These are some of the things I am learning bit by bit.
Pregnancy is painful. Or at least was painful until very recently. The pain caused by the pressure on my diaphragm last week was so bad I was in tears, convinced I was suffering from a terrible bout of gastro. (That was actually caused by the laxatives I took to deal with the side effects of the painkillers to treat the headaches that were a side effect of the blood pressure tablets to deal with the side effects of being pregnant).
As it turns out, a C-section is even more painful. I knew this from the experiences of friends and family, but nothing quite prepares you for that twisting knife in the gut feeling. It’s like particularly brutal period pain. No wonder you’re not supposed to drive for 6 weeks. Right now, I walk with a slight stoop and the occasional wince. Getting out of bed requires a steering committee, a ten-point plan and a winch.
Painkillers are good. I like painkillers.
There is a lot of blood. After not bleeding for however long you were pregnant, it’s as if your body makes up for it in one fell swoop. Which brings me to: Maternity pads. I had no idea. Apparently some medical professionals call them surfboards… for good reason, because if they came with wings they’d be suitable for intercontinental flight. (Oh, and they also make you invest in linen savers for your bed. Birth is not dignified.)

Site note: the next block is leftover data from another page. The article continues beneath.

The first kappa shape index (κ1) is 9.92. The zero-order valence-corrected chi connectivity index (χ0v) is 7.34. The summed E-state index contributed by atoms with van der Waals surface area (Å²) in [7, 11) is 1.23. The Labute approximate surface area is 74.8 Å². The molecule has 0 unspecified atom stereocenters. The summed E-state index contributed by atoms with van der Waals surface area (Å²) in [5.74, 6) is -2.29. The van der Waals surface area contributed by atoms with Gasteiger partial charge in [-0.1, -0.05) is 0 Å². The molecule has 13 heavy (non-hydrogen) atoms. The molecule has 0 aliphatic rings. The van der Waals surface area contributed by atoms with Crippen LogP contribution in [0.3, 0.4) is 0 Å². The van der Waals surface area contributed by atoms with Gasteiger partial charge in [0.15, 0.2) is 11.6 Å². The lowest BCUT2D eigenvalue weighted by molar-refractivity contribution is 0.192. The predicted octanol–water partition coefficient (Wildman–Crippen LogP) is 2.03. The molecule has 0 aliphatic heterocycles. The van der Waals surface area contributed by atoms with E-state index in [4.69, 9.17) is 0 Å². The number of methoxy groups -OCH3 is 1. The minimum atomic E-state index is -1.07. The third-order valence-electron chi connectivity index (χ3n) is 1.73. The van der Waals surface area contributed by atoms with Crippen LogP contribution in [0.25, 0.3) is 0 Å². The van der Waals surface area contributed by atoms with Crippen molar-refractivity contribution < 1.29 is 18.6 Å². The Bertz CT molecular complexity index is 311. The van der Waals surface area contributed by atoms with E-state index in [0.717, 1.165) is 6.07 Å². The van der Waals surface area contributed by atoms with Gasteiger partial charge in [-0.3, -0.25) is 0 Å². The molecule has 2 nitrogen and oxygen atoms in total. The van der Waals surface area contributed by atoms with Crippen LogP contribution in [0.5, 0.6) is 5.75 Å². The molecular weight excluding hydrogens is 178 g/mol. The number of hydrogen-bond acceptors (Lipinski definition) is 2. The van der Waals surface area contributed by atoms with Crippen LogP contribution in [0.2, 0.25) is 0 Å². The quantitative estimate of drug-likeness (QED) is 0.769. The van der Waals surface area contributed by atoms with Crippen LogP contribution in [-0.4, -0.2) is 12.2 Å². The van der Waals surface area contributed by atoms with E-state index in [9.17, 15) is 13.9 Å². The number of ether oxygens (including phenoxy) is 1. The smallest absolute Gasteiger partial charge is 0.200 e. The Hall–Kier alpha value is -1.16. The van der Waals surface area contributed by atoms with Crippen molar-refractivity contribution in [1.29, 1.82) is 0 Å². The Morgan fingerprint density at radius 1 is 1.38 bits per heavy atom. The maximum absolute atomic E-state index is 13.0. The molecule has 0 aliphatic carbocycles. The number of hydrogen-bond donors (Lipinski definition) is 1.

Breastfeeding ranges between bloody difficult and completely impossible. I knew this thanks to my sister’s challenges and the fact that there are lactation consultants, but hoped I’d have a lucky escape. I’m still battling to pump anything. Peak boob se gat. I’ve been given loads of Eglonyl, which happens to be an anti-psychotic prescribed for schizophrenia as well as a lactation drug. How’s that for multitasking?
Your post-partum body is a war zone. This morning, I allowed myself to look at my naked reflection in the bathroom mirror. It was awful. I wasn’t full term, so it doesn’t look as if I was pregnant now that the baby has vacated the premises – just saggy and bleaugh, like Vicky Pollard’s slightly more useless big sister. Now, a roll of flesh droops unceremoniously over my bikini line, where the scar stretches like a bolt of black lightning. I look revolting and will probably have to wear baggy clothing for some time.
If I find out anything more, I’ll keep you in the loop.